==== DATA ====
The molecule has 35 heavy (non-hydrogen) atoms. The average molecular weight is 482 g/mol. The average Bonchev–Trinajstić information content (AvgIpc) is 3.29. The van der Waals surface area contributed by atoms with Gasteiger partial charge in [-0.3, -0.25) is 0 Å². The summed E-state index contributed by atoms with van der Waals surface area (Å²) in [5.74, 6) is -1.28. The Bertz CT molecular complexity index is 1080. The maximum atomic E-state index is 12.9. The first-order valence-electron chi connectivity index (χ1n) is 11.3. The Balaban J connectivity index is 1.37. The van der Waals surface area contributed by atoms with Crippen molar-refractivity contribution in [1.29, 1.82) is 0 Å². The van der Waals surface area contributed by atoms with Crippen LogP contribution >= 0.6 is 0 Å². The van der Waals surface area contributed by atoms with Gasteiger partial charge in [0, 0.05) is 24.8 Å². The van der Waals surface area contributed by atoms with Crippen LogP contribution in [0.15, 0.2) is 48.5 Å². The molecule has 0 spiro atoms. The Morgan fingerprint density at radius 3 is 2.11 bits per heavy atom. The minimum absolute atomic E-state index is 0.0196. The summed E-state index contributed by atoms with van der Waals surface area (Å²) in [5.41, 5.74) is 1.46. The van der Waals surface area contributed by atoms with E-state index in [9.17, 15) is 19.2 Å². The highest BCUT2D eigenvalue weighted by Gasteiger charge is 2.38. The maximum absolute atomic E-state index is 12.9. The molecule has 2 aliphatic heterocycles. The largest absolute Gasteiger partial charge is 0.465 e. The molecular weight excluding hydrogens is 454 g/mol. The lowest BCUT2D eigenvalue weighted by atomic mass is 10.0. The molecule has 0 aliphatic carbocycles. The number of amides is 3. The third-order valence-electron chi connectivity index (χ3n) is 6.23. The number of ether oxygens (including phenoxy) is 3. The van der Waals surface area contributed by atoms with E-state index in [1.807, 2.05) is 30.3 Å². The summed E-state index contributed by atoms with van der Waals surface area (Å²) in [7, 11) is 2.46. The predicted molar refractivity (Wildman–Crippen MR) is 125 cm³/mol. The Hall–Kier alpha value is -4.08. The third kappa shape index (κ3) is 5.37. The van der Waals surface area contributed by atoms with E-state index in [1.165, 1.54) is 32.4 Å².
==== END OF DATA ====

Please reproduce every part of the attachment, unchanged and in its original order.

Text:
The molecule has 35 heavy (non-hydrogen) atoms. The average molecular weight is 482 g/mol. The average Bonchev–Trinajstić information content (AvgIpc) is 3.29. The van der Waals surface area contributed by atoms with Gasteiger partial charge in [-0.3, -0.25) is 0 Å². The summed E-state index contributed by atoms with van der Waals surface area (Å²) in [5.74, 6) is -1.28. The Bertz CT molecular complexity index is 1080. The maximum atomic E-state index is 12.9. The first-order valence-electron chi connectivity index (χ1n) is 11.3. The Balaban J connectivity index is 1.37. The van der Waals surface area contributed by atoms with Crippen molar-refractivity contribution in [1.29, 1.82) is 0 Å². The van der Waals surface area contributed by atoms with Crippen LogP contribution >= 0.6 is 0 Å². The van der Waals surface area contributed by atoms with Gasteiger partial charge in [0, 0.05) is 24.8 Å². The van der Waals surface area contributed by atoms with Crippen LogP contribution in [0.15, 0.2) is 48.5 Å². The molecule has 0 spiro atoms. The Morgan fingerprint density at radius 3 is 2.11 bits per heavy atom. The minimum absolute atomic E-state index is 0.0196. The summed E-state index contributed by atoms with van der Waals surface area (Å²) in [5.41, 5.74) is 1.46. The van der Waals surface area contributed by atoms with E-state index in [9.17, 15) is 19.2 Å². The highest BCUT2D eigenvalue weighted by Gasteiger charge is 2.38. The maximum absolute atomic E-state index is 12.9. The molecule has 2 aliphatic heterocycles. The largest absolute Gasteiger partial charge is 0.465 e. The molecular weight excluding hydrogens is 454 g/mol. The lowest BCUT2D eigenvalue weighted by atomic mass is 10.0. The molecule has 0 aliphatic carbocycles. The number of amides is 3. The third-order valence-electron chi connectivity index (χ3n) is 6.23. The number of ether oxygens (including phenoxy) is 3. The van der Waals surface area contributed by atoms with E-state index in [1.807, 2.05) is 30.3 Å². The summed E-state index contributed by atoms with van der Waals surface area (Å²) in [7, 11) is 2.46. The predicted molar refractivity (Wildman–Crippen MR) is 125 cm³/mol. The Hall–Kier alpha value is -4.08. The third kappa shape index (κ3) is 5.37. The van der Waals surface area contributed by atoms with E-state index in [1.165, 1.54) is 32.4 Å².